Griner’s Heart Set on Helping Others

By Ben York, PhoenixMercury.com

Unfortunately, Brittney Griner knows all too well what it’s like to be bullied.

“I went through it basically my whole life,” Griner said during a brief moment of down time on her WNBA media tour in New York. “It was a daily, constant thing for a while. People would make fun of my voice, how big my hands were, how tall I was – you name it.

“I definitely can’t repeat most of the stuff they said to me.”

Bullying is, without question, a horrific and ugly experience to go through. And it remains a very real and rampant problem in today’s society.

Brittney Griner is determined to attack it head on with the Phoenix Mercury’s help.

“If you’re being bullied, you have to tell someone,” Griner said. “You can’t keep all that bottled inside you. I think people really do want to help, but sometimes you have to take that first step and let someone know what’s going on.”

After getting to know Griner and seeing how compassionate and kind she is, it’s absurd to imagine why anyone would want to treat her negatively. Then again, the concept of bullying at its core is utterly ridiculous and illogical.

Bullying of any kind to anyone should never, ever be acceptable.

When Griner was growing up, she relied on support from her family and close circle of friends to help her during some of the more trying times. To her immense credit, when she looks back on the worst of the worst, she doesn’t do so filled with anger.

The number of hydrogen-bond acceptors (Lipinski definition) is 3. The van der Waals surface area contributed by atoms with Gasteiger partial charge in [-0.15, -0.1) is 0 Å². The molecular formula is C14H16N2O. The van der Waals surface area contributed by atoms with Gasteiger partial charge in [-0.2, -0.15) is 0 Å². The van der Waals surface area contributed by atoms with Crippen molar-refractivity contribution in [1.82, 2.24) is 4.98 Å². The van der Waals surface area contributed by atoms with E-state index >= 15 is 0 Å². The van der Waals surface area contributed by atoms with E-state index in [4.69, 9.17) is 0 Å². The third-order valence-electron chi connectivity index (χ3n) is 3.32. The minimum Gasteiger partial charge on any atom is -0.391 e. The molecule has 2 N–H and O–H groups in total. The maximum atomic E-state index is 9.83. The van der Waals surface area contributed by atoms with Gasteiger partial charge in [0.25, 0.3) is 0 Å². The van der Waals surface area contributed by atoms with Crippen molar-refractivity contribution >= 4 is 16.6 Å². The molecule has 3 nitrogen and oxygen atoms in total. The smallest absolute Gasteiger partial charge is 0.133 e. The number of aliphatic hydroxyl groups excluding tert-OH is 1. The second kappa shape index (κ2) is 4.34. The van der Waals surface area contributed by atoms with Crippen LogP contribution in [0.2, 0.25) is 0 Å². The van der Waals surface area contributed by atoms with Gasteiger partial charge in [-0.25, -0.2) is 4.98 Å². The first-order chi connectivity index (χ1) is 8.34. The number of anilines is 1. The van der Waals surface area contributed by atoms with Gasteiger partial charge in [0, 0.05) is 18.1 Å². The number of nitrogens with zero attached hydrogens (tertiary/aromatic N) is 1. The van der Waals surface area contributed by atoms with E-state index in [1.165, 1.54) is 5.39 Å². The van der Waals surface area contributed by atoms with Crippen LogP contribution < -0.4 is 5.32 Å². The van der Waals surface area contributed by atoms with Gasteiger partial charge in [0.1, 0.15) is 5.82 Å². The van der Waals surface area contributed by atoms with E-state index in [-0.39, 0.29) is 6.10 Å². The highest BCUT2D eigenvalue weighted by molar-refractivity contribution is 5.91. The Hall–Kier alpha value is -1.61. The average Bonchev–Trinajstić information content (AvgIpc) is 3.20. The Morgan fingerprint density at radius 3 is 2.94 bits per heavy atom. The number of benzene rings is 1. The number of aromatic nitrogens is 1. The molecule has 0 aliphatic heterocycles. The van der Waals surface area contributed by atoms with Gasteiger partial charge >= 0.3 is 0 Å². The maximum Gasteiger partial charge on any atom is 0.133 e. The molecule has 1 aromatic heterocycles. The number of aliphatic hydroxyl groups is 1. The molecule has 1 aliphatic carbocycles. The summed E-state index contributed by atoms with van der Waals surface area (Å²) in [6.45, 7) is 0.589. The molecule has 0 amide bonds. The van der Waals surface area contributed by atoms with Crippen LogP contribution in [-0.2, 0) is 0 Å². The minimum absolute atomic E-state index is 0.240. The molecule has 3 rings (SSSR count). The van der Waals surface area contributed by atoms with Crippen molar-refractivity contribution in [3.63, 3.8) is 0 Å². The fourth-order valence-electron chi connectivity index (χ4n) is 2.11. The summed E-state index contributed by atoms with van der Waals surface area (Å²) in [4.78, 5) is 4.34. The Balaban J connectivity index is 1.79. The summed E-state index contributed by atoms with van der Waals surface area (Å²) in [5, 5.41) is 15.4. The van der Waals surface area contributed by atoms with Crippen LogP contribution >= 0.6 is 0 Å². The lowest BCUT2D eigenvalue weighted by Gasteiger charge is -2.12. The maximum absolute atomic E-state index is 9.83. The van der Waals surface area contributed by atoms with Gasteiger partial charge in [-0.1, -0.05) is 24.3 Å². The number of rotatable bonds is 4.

In fact, she said it’s “freeing” not to let resentment consume her; she’s a jovial, happy and benevolent person at heart. Holding onto that anger would prevent her from being the Brittney so many people know and love.

Instead, Griner has developed a sense of inner peace knowing that the affronts people sordidly hurled (and sometimes still do) said more about them than it does her. Griner said this is the exact feeling of self-assurance she wants to motivate in others who are being bullied.

Still, that certainly doesn’t mean attaining that level of comfort was remotely easy.

“Trust me, I know it’s hard,” Griner said, beginning to speak to anyone who might currently be dealing with a bully. “It does hurt. But I think if you just stay committed to rising above the hate, it will get better. Actually, I know it will.

“I lived it.”

It’s not hard to conclude that at some level, Griner is grateful to have gone through and overcome what she did so she can help others do the same. That concept might be difficult for most of us to fathom; how could anyone be thankful for going through something like that?

But we’re not Brittney Griner.

“It starts with being absolutely comfortable with you are,” Griner said confidently. “If you’re that, nothing they say can really get to you. I admit that I wasn’t always at peace with that, but I’ve learned over the past few years to be totally fine with who I am.”

Griner has already started planning initiatives on how to combat bullying. She has aligned herself with the “It Gets Better" project and has already used her growing platform from being the No. 1 overall pick in the 2013 WNBA Draft to encourage and inspire confidence in others.

“It’s really not about me,” said a humble Griner. “But if I can help anyone, even just one person, it will be worth it. I feel like I am in a great position to give back and encourage those who are down, and it’s very important for me to get started and follow through.”

For all of her accomplishments on the basketball floor, perhaps her greatest achievement has been the example of love, grace and resilience she’s demonstrated while rallying against hate.

“I’m living proof that no matter where you’re at or how hard it is, you can come out of it,” said Griner with assurance. “The key is you just can’t give up. Keep believing in yourself.

“It will get better.”